The main component of the blockchain is the nodes. They keep copies of all transactions of a certain cryptocurrency and check the validity of new transfers, thus ensuring the security of digital coin networks.
Sometimes failures occur in their work, which can lead to financial losses of network participants and even the formation of a new blockchain. A similar incident happened on the Ethereum network last night.
First, a little clarification. Blockchain splits or so-called splits must be distinguished from hard forks. The main difference between the former is the unintentional nature of the network participants, which nevertheless sometimes ends in failure. That is, the block chain is split into two, but this is not done on purpose.
The consequences of separation can be severe. First of all, transactions carried out on the non-main network will not be synchronized with the main network, which means that users may have problems with their own crypto assets.
That is why, during splits, experts recommend not to carry out transactions and refrain from activity in the blockchain as a whole. Yesterday, such advice was given by André Cronier, a famous developer who created one of the most popular projects in the field of decentralized finance called Yearn Finance. Here’s a quote from him on Twitter.
Refrain from conducting transactions until the situation is clarified, unless you are sure that you are working with the latest version of the Geth client. Take a walk – we all need it.
Splits themselves on the Ethereum network are not the first time. The blockchain also crashed in November 2020. Read more about the situation in a separate article.
Fortunately, this time the situation ended painlessly.
Why did the Ethereum split come about?
Unlike Bitcoin, where the vast majority of network participants use Bitcoin Core to power the blockchain, Ethereum has many clients. These are Geth, Openethereum, erigon, nethermind, besu and others.
We have checked the latest data: Geth is the most popular customer of the Eth network. At the moment it is used by 74.6 percent of network participants.
It was he who caused the problems in the cryptocurrency blockchain. On August 18, Geth developers found a vulnerability in their own software. The project representatives did not disclose the details of the bug, but they asked other network members to prepare for a quick update to version 1.10.8, which was released on August 24.
This was announced on the official Twitter of the project.
PSA: On Tuesday Aug 24th, Geth will issue a hotfix to a high severity security issue. Please make any necessary preparations to upgrade to the upcoming release (v.1.10.8). #ethereum #geth
– Go Ethereum (@go_ethereum) August 18, 2021
After the release of the new version of the software, the representative of the Ethereum team, Peter Siladyi, noted that “a possible vector of an attack on network participants will be disclosed later.” Thus, the network participants will have time to update, which in turn will reduce the risks for the blockchain.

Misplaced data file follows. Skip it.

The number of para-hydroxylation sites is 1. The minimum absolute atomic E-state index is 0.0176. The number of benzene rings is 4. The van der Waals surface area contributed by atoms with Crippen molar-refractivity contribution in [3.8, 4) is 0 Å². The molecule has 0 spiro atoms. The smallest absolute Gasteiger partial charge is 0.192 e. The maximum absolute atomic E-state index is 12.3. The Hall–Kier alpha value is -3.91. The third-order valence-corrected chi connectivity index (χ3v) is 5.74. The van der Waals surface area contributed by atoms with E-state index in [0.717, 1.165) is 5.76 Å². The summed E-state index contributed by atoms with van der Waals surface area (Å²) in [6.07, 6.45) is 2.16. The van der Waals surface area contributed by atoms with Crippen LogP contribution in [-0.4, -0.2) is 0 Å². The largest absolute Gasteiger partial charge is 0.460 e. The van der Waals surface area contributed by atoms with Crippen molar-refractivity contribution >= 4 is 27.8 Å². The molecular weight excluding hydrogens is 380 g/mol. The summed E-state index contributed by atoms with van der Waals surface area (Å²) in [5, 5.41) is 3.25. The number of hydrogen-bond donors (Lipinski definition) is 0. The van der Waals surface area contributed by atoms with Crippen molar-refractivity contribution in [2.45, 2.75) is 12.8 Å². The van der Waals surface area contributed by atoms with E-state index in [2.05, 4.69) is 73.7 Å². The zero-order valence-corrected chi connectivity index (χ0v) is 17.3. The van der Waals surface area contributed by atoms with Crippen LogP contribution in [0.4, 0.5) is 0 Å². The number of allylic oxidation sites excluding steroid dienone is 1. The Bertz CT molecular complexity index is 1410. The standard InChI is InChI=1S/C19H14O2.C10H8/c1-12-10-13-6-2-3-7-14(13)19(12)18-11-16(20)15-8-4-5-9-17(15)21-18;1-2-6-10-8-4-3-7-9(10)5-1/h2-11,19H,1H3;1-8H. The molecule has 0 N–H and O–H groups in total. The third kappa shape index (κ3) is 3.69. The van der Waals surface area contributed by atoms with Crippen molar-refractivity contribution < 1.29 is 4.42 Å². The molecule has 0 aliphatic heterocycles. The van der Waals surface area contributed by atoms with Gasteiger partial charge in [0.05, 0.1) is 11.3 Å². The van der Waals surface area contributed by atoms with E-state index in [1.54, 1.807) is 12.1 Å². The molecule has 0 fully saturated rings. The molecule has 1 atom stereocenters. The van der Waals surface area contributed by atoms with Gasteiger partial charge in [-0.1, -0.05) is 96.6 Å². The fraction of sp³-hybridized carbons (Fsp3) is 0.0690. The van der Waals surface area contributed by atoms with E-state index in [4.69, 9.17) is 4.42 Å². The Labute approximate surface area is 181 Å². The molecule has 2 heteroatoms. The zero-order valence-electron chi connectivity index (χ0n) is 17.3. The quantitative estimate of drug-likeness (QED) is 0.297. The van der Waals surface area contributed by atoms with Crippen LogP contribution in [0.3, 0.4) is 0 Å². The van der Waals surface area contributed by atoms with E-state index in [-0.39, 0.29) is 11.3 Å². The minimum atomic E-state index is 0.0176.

However, two unexpected events occurred here. Firstly, many node holders for some reason ignored the release of the update and did not update their clients. According to sources, at the time of the split, only 30 percent of the client’s users had upgraded to the latest version of Geth.
We have checked the actual data. According to Ethernodes, today the figure is 45.2 percent.
Secondly, an unknown ill-wisher has studied the updated version of Geth and found a bug in the old program. After discovering the problem, he decided to take advantage of it to create problems for the Ethereum network.
The attack was carried out by this address, and the transaction itself in the blockchain is displayed in the tab of all transfers.
The Geth developers allowed this scenario, but they hoped that users would quickly update clients and thus reduce the likelihood of an attack to naught .
Let’s clarify again: the details of the attack are unknown, and the hacker discovered the weak point of the old versions of the program on his own. If the owners of the nodes were updated faster and at once, then there would be no split.
The information was confirmed by Geth developer Marius Van der Weyden. Here’s a quote from Coindesk.
I knew that someone would find a bug sooner or later. But I was just hoping more people would update in time.
As a result, after the attack, the cryptocurrency network split. This was also facilitated by the miners Flexpool, BTC-com and Binance, who used an outdated version of the client. Note that 2Miners mining pool updated Geth on time.
In the end, it all boiled down to ensuring that network members quickly update to the correct version of the client. As noted by the developer of the Ethereum Foundation, Tim Beiko, team representatives personally contacted the employees of the BTC-com and Binance pools.
BTC-com has already been updated and Binance is in the process of updating.
As a result, the problem was eliminated. At the moment, the Ethereum network is working normally, and blocks are being created as usual.